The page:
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Mistakes Happen

We all know that things change, and mistakes happen. Details may get overlooked. But when we are talking about documentation, you can’t simply overwrite something, use White-Out, or scribble it out with a Sharpie to amend the record. When you need to change, add, or delete something from the documentation rendered at the time of service, you must follow specific guidelines. Doing otherwise can look like you are altering or falsifying the documentation, which is considered fraudulent.

CMS says:

The medical record cannot be altered. Errors must be legibly corrected so that the reviewer can draw an inference as to their origin. These corrections or additions must be dated, preferably timed, and legibly signed or initialed.

That means that you must, at a minimum, write or record the following details in the medical record:

  • The date the record is being amended
  • The details of the amended information
  • A statement that the entry is an addendum to the medical record
  • The date of the service being amended
  • The signature of the provider writing the addendum

Even though there is no requirement to explain why you are amending the patient’s record, we recommend that you do so. If something was missing from the documentation at the time of service or you are coming back to say that more information needs to be added, the first question any reviewer would ask is why you didn’t just write it down in the first place. Explaining the “why” of an amendment improves your credibility.

Here’s how to handle paper vs. electronic record amendments:

Paper Medical Records:

  • Error – use a single line to strike-through so that the original content is still readable
  • Omission – write in the information to be added
    • on the original note with a clear notation of what is being added
    • on a separate page with reference to the date when the note is being amended

Electronic Health Records (EHR):

  • Most EHRs can amend records as a function of the software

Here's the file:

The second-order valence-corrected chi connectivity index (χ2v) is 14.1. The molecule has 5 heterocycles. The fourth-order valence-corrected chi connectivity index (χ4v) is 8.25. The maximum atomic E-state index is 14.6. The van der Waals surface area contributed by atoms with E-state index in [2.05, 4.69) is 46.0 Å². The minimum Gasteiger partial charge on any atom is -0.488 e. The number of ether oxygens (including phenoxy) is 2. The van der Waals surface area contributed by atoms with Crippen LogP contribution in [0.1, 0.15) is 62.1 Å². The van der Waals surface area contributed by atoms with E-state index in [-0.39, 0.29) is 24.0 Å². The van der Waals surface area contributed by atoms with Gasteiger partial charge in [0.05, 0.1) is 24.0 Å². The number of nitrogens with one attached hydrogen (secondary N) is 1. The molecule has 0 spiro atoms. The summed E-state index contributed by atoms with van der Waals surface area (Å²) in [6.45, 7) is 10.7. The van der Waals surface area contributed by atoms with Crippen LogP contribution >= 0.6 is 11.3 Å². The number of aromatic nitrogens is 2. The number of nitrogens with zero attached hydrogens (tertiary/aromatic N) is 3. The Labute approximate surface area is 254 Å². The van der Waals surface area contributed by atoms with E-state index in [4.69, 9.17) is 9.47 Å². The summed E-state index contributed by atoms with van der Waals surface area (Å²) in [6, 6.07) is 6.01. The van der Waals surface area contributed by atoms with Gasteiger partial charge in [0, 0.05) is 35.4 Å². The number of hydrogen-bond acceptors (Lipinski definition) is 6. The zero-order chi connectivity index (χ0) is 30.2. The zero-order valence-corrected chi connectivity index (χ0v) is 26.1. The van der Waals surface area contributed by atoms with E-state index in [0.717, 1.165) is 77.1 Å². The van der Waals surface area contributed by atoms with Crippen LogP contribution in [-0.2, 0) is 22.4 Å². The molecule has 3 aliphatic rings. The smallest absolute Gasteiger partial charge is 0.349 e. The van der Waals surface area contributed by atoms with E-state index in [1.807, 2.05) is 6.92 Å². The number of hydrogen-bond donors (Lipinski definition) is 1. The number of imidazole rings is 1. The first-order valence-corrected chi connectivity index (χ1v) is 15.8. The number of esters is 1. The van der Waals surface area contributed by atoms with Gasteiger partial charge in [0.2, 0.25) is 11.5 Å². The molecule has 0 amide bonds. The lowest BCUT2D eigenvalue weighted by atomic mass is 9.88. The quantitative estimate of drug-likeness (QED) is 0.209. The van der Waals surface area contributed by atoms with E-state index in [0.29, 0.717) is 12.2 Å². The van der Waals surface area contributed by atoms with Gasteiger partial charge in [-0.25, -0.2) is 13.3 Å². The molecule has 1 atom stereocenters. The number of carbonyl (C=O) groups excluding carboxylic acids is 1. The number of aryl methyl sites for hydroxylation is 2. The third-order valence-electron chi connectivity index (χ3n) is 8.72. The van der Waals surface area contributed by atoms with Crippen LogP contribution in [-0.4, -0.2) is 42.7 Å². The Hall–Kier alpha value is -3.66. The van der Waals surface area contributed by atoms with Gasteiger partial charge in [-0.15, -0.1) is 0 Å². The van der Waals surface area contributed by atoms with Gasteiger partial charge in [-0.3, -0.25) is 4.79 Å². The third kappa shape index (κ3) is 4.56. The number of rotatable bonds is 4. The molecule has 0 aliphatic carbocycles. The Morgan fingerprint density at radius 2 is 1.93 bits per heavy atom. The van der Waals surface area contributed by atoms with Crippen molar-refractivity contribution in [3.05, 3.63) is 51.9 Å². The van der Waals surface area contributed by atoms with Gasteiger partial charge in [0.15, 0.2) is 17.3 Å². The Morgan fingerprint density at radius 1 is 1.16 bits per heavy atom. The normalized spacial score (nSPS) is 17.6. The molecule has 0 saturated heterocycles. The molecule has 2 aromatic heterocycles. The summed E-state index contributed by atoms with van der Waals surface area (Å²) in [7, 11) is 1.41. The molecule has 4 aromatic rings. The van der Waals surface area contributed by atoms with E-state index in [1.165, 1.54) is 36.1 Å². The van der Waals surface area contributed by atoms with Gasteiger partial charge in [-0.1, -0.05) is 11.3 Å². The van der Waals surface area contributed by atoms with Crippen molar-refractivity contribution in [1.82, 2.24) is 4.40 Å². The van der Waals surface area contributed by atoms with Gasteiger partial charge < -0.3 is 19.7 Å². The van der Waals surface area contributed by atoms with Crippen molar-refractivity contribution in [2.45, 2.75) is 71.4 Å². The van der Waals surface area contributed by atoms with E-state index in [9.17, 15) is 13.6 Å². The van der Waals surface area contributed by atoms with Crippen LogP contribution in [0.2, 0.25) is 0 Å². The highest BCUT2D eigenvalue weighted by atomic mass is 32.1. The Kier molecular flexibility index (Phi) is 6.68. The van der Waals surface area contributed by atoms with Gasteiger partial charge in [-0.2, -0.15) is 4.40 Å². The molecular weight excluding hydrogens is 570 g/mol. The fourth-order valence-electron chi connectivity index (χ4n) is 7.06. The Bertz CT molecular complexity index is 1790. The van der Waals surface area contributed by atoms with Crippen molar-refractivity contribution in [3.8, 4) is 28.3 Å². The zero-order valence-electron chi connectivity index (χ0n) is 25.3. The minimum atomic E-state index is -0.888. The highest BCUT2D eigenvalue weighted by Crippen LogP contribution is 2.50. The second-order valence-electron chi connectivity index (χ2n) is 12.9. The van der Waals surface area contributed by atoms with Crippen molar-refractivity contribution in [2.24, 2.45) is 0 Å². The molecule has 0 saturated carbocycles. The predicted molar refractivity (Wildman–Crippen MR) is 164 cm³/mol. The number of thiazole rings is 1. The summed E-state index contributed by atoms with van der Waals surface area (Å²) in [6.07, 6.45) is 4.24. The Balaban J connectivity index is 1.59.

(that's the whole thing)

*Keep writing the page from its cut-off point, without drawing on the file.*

• At a minimum, the following must occur:
    • Provider must distinctly identify any amendment, correction, or delayed entry
    • Software must provide a reliable means to clearly identify the original content, the modified content, and the date and authorship of each modification of the record

We never want a reader of patient records to stop and scratch their head regarding what they are looking at. Remember that each piece of documentation that you create to record your interaction with your patients is a legal document. The correct handling of these records is essential to ensure compliance. Be sure to revisit and update your policy on amending patient records as well as train your team with any updates.

Dr. Colleen Auchenbach graduated with a Doctor of Chiropractic from Cleveland University Kansas City in December of 1998 and enjoyed practicing for over 20 years. Her interest in Medical Compliance began when she earned the 100-hour Insurance Consultant/Peer Review certification from Logan University in 2015. She has been a certified Medical Compliance Specialist-Physician since 2016 and a Certified Professional Medical Auditor since 2022. Dr. Auchenbach joined the excellent team at KMC University as a Specialist in 2020, and as a part of this dedicated team is determined to bring you accurate, current, and reliable information. You may reach her by email at or by calling (855) 832-6562.


Posted by Team KMCU on Jul 1, 2024

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